Germany is on the global ranking of freedom of the press of the organization Reporters Without Borders no longer represented in the top 20. In the group’s current list, Germany occupies only 21st place this year, after 16 in the previous year and 13 two years ago. This Wednesday is International Press Freedom Day, and Reporters Without Borders traditionally publishes its latest surveys on this day.
The reason given for Germany’s decline is that other countries such as the Netherlands, the Czech Republic, Canada, Latvia and Slovakia have passed by. East Timor and Samoa also overtook Germany, whose score fell by just 0.13 to 81.91 out of a possible 100 points.
The non-governmental organization (NGO) justifies the worsening of the German rating with increasing violence against journalists in Germany. At 103 physical attacks, the highest level since records began in 2015 was documented Reporters Without Borders. 80 attacks were recorded in the previous year and 65 in the previous year.
87 of the cases from the past year 2022 were committed in conspiracy ideological, anti-Semitic and extreme right-wing contexts. Meetings remained the most dangerous places for media professionals in Germany. The organization counted a particularly large number of attacks in the eastern German states of Saxony (24), Berlin (17) and Thuringia (13).
A nationwide problem, however, is impunity, criticized Reporters Without Borders. Many of the journalists and reporters affected expressed dissatisfaction with the work of the police and judiciary. Effective protection is urgently needed.
Federal Minister of Justice Marco Buschmann (FDP) is concerned about the development. “Unfortunately, we also see in Germany that attempts are being made to hinder the work of journalists,” he said. “They are supposed to be intimidated by threats and violent attacks. We must not allow that. Freedom of the press is one of the greatest assets in a liberal constitutional state. It must be our aim to promote it; it is our duty to protect it.”
In the past year, more journalists have been in prison than ever before since Reporters Without Borders began documenting these figures. “That alarms us very much,” said the Liberal. “Because freedom of the press is an elementary prerequisite for a free society. Anyone who restricts freedom of the press also restricts other freedoms: the freedom to obtain information, to discuss, to form one’s own opinion.”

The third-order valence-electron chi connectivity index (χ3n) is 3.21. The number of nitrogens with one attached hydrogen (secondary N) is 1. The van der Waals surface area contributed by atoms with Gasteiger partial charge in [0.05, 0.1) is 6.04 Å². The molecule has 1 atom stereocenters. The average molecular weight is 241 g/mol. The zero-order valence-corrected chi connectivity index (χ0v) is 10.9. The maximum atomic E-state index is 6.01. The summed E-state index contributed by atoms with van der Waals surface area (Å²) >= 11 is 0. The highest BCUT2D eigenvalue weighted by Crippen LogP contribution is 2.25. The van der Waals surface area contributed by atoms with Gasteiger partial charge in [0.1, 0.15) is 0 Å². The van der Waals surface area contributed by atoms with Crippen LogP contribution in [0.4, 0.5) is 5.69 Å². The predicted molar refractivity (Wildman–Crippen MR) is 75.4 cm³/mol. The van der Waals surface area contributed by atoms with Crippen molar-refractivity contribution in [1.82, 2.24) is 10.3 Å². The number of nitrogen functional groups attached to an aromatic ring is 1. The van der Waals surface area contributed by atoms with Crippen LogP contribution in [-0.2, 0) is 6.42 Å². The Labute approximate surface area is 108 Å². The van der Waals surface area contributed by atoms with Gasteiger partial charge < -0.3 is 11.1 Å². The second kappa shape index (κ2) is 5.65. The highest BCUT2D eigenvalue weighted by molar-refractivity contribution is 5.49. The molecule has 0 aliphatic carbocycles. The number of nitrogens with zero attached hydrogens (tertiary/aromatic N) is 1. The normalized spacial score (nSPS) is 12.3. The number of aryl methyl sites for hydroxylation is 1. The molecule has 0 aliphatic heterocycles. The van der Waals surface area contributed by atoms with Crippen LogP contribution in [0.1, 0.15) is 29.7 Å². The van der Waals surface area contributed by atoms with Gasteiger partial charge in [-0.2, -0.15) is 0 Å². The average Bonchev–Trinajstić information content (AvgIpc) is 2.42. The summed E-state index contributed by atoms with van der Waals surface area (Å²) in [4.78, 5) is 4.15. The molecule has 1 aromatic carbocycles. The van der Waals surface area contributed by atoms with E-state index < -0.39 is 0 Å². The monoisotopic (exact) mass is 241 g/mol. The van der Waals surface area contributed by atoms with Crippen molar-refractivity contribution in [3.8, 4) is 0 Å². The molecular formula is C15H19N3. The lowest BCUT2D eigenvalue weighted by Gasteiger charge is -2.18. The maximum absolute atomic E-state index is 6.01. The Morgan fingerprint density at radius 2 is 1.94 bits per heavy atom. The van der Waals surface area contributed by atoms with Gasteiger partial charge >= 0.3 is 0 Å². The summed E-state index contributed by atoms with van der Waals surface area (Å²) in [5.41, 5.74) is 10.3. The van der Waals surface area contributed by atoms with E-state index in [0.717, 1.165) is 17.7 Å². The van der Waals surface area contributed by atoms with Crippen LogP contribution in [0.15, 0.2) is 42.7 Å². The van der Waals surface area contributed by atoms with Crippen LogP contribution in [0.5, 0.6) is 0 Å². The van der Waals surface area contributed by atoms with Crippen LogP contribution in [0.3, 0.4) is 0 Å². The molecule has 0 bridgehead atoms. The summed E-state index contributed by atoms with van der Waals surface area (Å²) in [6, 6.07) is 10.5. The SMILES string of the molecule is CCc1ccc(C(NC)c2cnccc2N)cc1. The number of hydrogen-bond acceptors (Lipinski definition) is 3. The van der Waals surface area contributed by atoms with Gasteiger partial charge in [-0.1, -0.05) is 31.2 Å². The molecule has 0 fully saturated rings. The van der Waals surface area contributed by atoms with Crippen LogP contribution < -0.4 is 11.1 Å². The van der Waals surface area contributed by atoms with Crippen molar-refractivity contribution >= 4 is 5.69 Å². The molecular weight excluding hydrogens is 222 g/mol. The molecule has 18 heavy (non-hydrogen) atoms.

Ireland is catching up this year, for interesting reasons
This year’s ranking lists 31 countries in the worst category, ‘very serious’, and 42 in the ‘difficult’ category. In 55 countries there are “identifiable problems” and in 52 the situation is “good” or “satisfactory” – including Germany. Similar to the previous year, the working conditions for media workers are problematic in about 70 percent of the countries.
At the bottom of the 180-country ranking list are Vietnam, China and, again, North Korea at the bottom. Russia comes in 164th, Ukraine improves from 106th to 79th place. As in the previous year, Greece comes in at 107th place, the worst in the EU-wide comparison. Last year it was revealed that at least 13 media workers in the country were being monitored by the Secret Service using the Predator spyware as well as conventional means. At the top of the list for the seventh time in a row is Norway, followed by Ireland, which has relegated Denmark and Sweden after several years. Pluralism in the media market has recently increased in Ireland, and a new defamation law protects media professionals from abusive lawsuits.